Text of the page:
I set up offworld.fedisonic.cloud when it was apparent that Twitter was going to start circling the drain pretty quickly. I had an idea of running a Mastodon instance for anyone in my circle who wanted it, but with my usual overambition I started to think that it could be a business of some kind.
I first looked at Mastodon when it was announced back in 2016 or so, when it was becoming apparent when Twitter was getting gamed, and put up an instance on a VM, but the discovery process wasn't there and it was hard to find people and I took it down again. I made a mental note to watch ActivityPub and developments around it. I joined mastodon.social (and chaos.social, which is the opposite) when the toxicity in Twitter was starting to become the norm but didn't find it compelling, but still kept an eye on what was going on.
When That Guy squandered enough money to end world hunger on being That Guy on Twitter every day, enough was enough. I had a couple of underused servers so threw up a instance, invited people to see what the fuss was about and imported my followers as everyone was doing the same.
Now it's just short of a year later and I've closed that server. I'm running one for myself. set up in a better way, and of the people I invited, one has stayed on Mastodon.
Over the last year I've realised a few things:
- Mastodon is not the Fediverse. It's shorthand for the network because it is the most popular platform, and we like to have an easy handle for these platforms.
- Mastodon the application is technically simple to set up. I am a sysadmin of several million lifetimes' experience to be sure but it is made of common components and the documentation is well written, and if you can set up WordPress or Drupal it's not too much of a challenge.
- Mastodon the service is challenging to maintain. The abillty to block instances and indeed users at the server level is powerful, but a year ago it relied on a hashtag which of which it quickly became apparent was open to abuse and indeed straightforward politics.
Now, common blocklists have emerged and operators can choose what to use, but with any kind of success comes abuse, and it's obvious that public instances have bigger operating overheads than scaling their hardware.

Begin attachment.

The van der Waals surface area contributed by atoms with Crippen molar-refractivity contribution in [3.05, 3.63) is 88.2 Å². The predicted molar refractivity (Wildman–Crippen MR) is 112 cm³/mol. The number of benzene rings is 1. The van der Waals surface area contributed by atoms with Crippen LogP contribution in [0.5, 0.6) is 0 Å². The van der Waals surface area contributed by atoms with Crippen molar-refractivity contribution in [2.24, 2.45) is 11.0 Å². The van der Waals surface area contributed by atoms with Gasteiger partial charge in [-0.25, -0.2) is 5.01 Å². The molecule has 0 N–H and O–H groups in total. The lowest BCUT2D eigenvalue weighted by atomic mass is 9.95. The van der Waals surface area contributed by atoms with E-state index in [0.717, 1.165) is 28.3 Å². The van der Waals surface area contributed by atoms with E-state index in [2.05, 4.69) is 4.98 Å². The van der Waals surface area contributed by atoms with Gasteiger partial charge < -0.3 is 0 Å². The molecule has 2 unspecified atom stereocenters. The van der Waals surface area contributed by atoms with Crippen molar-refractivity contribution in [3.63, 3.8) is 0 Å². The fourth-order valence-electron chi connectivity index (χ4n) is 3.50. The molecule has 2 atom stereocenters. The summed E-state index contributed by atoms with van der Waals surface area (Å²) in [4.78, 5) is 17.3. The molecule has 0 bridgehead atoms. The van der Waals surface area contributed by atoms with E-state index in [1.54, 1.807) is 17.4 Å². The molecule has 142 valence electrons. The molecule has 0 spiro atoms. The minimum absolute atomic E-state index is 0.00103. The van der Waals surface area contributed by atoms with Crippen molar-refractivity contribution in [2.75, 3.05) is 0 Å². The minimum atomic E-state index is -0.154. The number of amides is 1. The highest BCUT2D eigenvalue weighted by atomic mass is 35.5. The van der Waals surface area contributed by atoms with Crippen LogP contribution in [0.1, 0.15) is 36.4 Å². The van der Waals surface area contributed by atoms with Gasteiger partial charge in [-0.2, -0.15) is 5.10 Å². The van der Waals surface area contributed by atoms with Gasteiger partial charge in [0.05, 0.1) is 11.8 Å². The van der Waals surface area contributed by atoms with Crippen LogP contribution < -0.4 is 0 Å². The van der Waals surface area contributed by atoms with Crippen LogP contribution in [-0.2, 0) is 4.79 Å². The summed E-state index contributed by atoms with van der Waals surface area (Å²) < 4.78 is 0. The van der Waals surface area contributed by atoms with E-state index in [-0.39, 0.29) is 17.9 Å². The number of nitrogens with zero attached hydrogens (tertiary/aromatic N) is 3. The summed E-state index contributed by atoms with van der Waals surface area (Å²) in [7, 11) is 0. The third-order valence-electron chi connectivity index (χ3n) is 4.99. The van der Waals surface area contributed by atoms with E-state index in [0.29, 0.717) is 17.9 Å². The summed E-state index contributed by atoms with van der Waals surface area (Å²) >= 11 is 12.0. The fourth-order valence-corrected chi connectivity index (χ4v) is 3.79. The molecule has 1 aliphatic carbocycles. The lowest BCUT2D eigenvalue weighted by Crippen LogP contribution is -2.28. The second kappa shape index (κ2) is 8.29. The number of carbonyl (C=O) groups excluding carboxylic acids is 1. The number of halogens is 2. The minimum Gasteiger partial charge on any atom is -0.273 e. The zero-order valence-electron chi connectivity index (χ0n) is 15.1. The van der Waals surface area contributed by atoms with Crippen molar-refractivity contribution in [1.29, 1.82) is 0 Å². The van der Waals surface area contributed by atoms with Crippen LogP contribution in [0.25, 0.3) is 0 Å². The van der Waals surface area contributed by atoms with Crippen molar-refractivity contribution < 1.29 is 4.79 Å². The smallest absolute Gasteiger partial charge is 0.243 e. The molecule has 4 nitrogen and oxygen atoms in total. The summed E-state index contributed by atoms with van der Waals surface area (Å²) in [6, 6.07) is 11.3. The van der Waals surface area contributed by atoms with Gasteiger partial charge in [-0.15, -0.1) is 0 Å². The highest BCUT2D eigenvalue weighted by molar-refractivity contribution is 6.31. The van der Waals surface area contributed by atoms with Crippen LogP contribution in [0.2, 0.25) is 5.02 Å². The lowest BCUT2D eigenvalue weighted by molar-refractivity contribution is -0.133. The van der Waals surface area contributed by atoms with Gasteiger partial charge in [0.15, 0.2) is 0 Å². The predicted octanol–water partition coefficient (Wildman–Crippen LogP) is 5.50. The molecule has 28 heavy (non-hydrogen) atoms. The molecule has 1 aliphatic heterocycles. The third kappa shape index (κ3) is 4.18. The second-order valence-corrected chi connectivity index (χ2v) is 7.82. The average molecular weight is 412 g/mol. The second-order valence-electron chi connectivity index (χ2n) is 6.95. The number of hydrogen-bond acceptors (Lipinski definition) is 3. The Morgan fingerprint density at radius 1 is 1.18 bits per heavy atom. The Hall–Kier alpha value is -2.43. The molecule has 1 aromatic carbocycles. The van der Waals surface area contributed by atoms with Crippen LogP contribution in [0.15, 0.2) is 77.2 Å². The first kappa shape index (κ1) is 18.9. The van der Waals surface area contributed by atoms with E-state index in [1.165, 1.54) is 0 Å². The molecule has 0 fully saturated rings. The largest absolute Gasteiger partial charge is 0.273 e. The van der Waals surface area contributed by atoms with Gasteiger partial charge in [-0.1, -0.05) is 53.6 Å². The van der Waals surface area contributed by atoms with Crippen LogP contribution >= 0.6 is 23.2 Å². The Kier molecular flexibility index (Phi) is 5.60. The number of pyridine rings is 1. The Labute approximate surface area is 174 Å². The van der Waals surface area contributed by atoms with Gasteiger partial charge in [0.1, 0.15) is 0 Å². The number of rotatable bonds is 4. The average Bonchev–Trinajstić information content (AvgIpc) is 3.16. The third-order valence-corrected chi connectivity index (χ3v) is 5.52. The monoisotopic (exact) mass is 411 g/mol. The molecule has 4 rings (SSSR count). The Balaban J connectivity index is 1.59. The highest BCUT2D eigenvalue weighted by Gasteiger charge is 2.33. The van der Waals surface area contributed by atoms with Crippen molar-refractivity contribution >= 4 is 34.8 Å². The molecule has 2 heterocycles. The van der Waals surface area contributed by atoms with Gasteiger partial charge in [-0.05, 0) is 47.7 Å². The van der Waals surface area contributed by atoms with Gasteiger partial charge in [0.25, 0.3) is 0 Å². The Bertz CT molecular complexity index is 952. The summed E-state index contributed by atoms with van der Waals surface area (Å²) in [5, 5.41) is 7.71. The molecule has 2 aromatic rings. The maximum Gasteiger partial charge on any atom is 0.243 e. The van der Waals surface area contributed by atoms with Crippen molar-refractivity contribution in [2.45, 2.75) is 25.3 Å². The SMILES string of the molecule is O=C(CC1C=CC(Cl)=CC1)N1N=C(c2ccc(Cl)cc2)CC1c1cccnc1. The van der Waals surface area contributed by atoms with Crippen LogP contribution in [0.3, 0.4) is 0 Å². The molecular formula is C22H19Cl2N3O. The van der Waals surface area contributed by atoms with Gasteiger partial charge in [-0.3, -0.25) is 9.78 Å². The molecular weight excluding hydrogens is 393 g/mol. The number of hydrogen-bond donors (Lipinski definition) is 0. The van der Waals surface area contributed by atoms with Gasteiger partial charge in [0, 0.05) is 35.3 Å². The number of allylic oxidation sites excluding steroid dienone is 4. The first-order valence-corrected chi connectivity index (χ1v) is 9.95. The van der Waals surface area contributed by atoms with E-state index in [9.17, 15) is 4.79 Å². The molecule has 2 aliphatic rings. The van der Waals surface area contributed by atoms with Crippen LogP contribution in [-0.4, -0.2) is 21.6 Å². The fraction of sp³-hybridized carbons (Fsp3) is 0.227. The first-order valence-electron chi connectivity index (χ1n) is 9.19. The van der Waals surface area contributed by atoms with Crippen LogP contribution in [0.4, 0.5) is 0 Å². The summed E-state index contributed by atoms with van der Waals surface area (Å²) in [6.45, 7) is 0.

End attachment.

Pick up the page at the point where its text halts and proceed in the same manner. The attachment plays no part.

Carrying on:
- Mastodon the software is resource hungry. At scale it is probably very efficient. With two (two!) active users it's overkill and things like scheduled deletes of busy follows could grind my server to a halt if that server was in the same timezone (if that makes sense). As a system that's designed with privacy in mind it's also difficult to troubleshoot as there are no logs by default (they can be switched on of course) so the main source of information is the job queues.
- Technically, use cloud storage rather than on server storage, or at least don't use the same disk device. Cache as well, also not on the same disk device. It creates a lot of I/O.
- Legal implications are getting more onerous across the world, and while they're a grey area for small instances, in the UK at least, we're not far from operators having to take a lot more responsibility for their users.
Running a small server with and for other people is a committment. Doing it for money would be something else again. I'm glad that there are businesses setting that up
On the actual social side of social media (remember that?), my experience of the Fediverse has been generally good. My feed seems to be largely cat pictures (especially on #caturday, but finding good people has been relatively easy. I'm not a big socialiser at all but I've long liked how the Internet works in that respect, and as ActivityPub is basically marshalling RSS feeds, we're back where were before we were rudely interrupted, just doing it in a way that makes more sense now.
I am going to try a couple of other platforms as I don't think Mastodon is the best option for a single user fediverse instance, or even two or three users. and work out how to aggregate different applications, like WordPress for example, so that's the next year sorted.